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SPECT study with I-123-Ioflupane (DaTSCAN) in patients with essential tremor. Is there any correlation with Parkinson's disease?

TitleSPECT study with I-123-Ioflupane (DaTSCAN) in patients with essential tremor. Is there any correlation with Parkinson's disease?
Publication TypeJournal Article
Year of Publication2012
AuthorsGerasimou, G., Costa D. C., Papanastasiou E., Bostanjiopoulou S., Arnaoutoglou M., Moralidis E., Aggelopoulou T., & Gotzamani-Psarrakou A.
JournalAnn Nucl Med
Date Published2012 May
KeywordsCase-Control Studies, Diagnosis, Differential, Dopamine, Essential Tremor, Female, Humans, Male, Motor Activity, Nortropanes, Parkinson Disease, Tomography, Emission-Computed, Single-Photon

OBJECTIVES: The differential diagnosis between essential tremor (ET) and Parkinson's disease (PD) may be, in some cases, very difficult on clinical grounds alone. In addition, it is accepted that a small percentage of ET patients presenting symptoms and signs of possible PD may progress finally to a typical pattern of parkinsonism. Ioflupane, N-u-fluoropropyl-2a-carbomethoxy-3a-(4-iodophenyl) nortropane, also called FP-CIT, labelled with (123)I (commercially known as DaTSCAN) has been proven to be useful in the differential diagnosis between PD and ET and to confirm dopaminergic degeneration in patients with parkinsonism. The aim of this study is to identify dopaminergic degeneration in patients with PD and distinguish them from others with ET using semi-quantitative SPECT (123)I-Ioflupane (DaTSCAN) data in comparison with normal volunteers (NV), in addition with the respective ones of patients referred as suffering from ET, as well as, of patients with a PD diagnosis at an initial stage with a unilateral presentation of motor signs.METHODS: Twenty-eight patients suffering from ET (10 males plus 18 females) and 28 NV (12 males and 16 females) were enroled in this study. In addition, 33 patients (11 males and 22 females) with an established diagnosis of PD with unilateral limb involvement (12 left hemi-body and 21 right hemi-body) were included for comparison with ET. We used DaTSCAN to obtain SPECT images and measure the radiopharmaceutical uptake in the striatum (S), as well as the caudate nucleus (CN) and putamen (P) in all individuals.RESULTS: Qualitative (Visual) interpretation of the SPECT data did not find any difference in the uptake of the radiopharmaceutical at the level of the S, CN and P between NV and ET patients. Reduced accumulation of the radiopharmaceutical uptake was found in the P of all PD patients. Semiquantitative analysis revealed significant differences between NV and ET patients in the striatum, reduced in the latter. There was also a significant reduction in the tracer accumulation in the left putamen of patients with right hemi-parkinsonism compared to ET and NV. Patients with left hemi-parkinsonism, demonstrated reduced radioligand uptake in the right putamen in comparison with ET and NV. Clinical follow-up of 20 patients with ET at (so many months afterwards) revealed no significant change in clinical presentation, particularly no signs of PD. Follow-up DaTSCAN performed in 10 of them (so many months afterwards) was negative in all but one. This one had an equivocal baseline study which deteriorated 12 months later.CONCLUSIONS: Our results do not support the hypothesis of a link between essential tremor and Parkinson's disease. However, it appears that ET patients have a small degree of striatal dopaminergic degeneration. If this is due to alterations in the nigrostriatl pathway or of other origin it is not clear. Follow-up studies of essential tremor patients are warranted to assess progression of disease and to understand better the possible cause for striatal dopaminergic degeneration.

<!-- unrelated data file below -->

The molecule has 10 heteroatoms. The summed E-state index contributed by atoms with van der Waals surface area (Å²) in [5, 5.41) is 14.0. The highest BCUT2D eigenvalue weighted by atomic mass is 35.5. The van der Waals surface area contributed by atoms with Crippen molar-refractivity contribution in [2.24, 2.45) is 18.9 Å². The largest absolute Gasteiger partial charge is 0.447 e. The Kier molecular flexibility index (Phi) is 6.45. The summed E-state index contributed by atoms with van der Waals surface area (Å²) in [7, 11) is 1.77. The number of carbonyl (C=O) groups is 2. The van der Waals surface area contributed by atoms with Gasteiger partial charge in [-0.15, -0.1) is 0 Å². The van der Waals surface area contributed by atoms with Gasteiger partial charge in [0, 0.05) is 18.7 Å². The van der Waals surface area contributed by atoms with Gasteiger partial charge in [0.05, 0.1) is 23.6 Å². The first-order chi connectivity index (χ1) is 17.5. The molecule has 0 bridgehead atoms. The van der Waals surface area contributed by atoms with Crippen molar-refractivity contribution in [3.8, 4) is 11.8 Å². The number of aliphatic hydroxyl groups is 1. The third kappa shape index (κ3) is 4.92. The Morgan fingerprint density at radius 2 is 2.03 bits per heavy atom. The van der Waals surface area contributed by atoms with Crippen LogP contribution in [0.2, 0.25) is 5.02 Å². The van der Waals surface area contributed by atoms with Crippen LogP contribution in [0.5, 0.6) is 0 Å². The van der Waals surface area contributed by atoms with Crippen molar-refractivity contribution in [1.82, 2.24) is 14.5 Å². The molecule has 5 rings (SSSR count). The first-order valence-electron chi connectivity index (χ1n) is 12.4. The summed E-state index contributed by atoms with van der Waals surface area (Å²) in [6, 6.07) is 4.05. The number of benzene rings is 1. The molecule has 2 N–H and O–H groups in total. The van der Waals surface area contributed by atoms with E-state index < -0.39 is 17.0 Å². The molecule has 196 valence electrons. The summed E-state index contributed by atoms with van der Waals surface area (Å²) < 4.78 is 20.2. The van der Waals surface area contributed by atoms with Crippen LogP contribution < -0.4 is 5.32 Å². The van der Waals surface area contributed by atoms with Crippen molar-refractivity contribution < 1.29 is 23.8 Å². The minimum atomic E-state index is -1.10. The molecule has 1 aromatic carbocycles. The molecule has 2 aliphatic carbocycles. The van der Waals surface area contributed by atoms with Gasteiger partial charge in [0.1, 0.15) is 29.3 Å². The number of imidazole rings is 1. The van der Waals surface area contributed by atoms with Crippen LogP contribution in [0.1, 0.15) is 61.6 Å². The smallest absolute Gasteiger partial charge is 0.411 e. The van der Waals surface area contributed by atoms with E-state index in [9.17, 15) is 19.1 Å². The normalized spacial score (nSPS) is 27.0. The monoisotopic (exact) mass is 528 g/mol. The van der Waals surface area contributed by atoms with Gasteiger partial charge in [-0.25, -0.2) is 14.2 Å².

Alternate JournalAnn Nucl Med
PubMed ID22382608


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